Health spending in Canada grew by only 2.6% this year, according to the Canada Institute for Health Information (CIHI). That’s a far cry from the 7% annual spending increases between 2000 and 2010.
This is the fifth straight decline in the growth rate and the third year that per capita health spending has dropped in real terms. As a percent of GDP, Canada spends 11.2% today, down from a high of 11.6% three years ago. It’s fair to say that health care spending in Canada has essentially flat-lined since the economic downturn of 2008-09.
This all happened despite the almost universal belief among opinion leaders that health spending is out of control and will bankrupt provincial governments. Opinion pages were littered with experts convinced that Canada was doomed to crippling increases in health care spending as the population aged.
Depending on the particular political preference of those making the claims, Canada either had to privatize the system, raise taxes to cover ballooning spending, or “have an adult conversation with Canadians about facing reality”. Those of us who suggested that sensible, practical reforms were possible within the current model were dismissed as denying reality.
So, now we know the “doomsday consensus” was wrong. What happened?
Well, looking at the most successful province, Ontario, the numbers are striking. For three years in a row, health care spending has increased by about 2% each year, less than the growth rate of the economy. As a percentage of GDP, Ontario is spending 6/10 of a percentage point less on health care than three years ago.
Quietly and effectively, Ontario policymakers have tackled each of the major cost areas within the system. For example, spending growth rates for hospitals, for physicians, and for drugs are down dramatically due to structural reforms in the system.
In reality governments were paying more than they necessary for health care during much of the past decade and growth was unreasonable. New technology investments produced real improvements in health care, but governments had not recouped the resulting productivity gains. So, while many procedures were now easier and quicker to perform, prices had not come down.
The “true costs” of providing many health care services have been going down for a long time, but only recently did governments apply more disciplined pricing. We’re starting to see spending fall more in line with underlying costs.
Government reforms brought down the cost of generic drugs, the 2012 agreement with the Ontario Medical Association has had a real impact in slowing the growth of physician salaries, and Ontario hospitals have shown real leadership, encouraging the government to invest funds in community care and to introduce pricing reforms..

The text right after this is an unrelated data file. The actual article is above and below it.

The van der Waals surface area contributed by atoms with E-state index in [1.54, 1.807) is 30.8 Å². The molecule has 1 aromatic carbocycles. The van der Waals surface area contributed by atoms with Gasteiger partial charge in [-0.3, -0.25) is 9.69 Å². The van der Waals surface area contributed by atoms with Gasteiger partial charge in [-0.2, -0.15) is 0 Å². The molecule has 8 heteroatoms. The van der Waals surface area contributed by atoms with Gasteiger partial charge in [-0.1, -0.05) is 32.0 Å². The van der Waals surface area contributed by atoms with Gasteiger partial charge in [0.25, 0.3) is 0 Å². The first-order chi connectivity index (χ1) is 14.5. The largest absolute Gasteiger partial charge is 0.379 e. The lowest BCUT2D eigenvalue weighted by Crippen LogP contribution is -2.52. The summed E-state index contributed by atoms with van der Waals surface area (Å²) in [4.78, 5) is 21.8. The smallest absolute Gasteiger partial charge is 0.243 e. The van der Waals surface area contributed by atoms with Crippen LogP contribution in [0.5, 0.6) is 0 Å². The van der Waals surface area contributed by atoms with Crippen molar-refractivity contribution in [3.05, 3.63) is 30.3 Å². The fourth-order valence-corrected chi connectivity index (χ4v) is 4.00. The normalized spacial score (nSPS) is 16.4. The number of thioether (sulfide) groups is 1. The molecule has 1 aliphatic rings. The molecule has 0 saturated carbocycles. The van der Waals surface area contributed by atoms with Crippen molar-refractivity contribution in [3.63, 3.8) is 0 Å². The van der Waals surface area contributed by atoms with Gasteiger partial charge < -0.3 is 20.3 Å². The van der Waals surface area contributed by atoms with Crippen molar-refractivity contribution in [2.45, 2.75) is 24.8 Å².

Most importantly, while spending has come down, Ontario appears to have maintained timely access to care. Surgical wait times declined by about 8% this year and Ontario now has the lowest wait times in the country. CIHI reports that the standardized mortality rate in hospitals has dropped by 11% over the last three reported years in Ontario. There is little evidence that access or quality has suffered over the past four years as we have wrestled real growth in spending close to zero.
But more needs to be done. We need to continue to explore different ways to compensate physicians. We need to continue to move patients more quickly from acute care in hospitals into community care. We need to expand telemedicine and electronic and mobile health technologies. We need to adopt more evidence-based practices known to improve patient outcomes. We need to continue to revisit difficult questions about end of life care. We can do all of this.
The reforms of the past few years are not complete. They are a work in progress. If we continue to drive health care reforms across the system, we’ll realize more savings. We can expect several more years of low or no growth in health care spending which will allow fiscal room for other investments
We were told we’d go broke as spending rose 6-7% every year and baby boomers gobbled up services. Well, data released last week suggest that the doomsday consensus was wrong. Let’s give credit to the reformers who have been making progress to improve our system – and continue to support their efforts.
Matthew Mendelsohn and Will Falk co-authored the 2011 report: Fiscal Sustainability and the Transformation of Canada’s Healthcare System, available at www.mowatcentre.ca.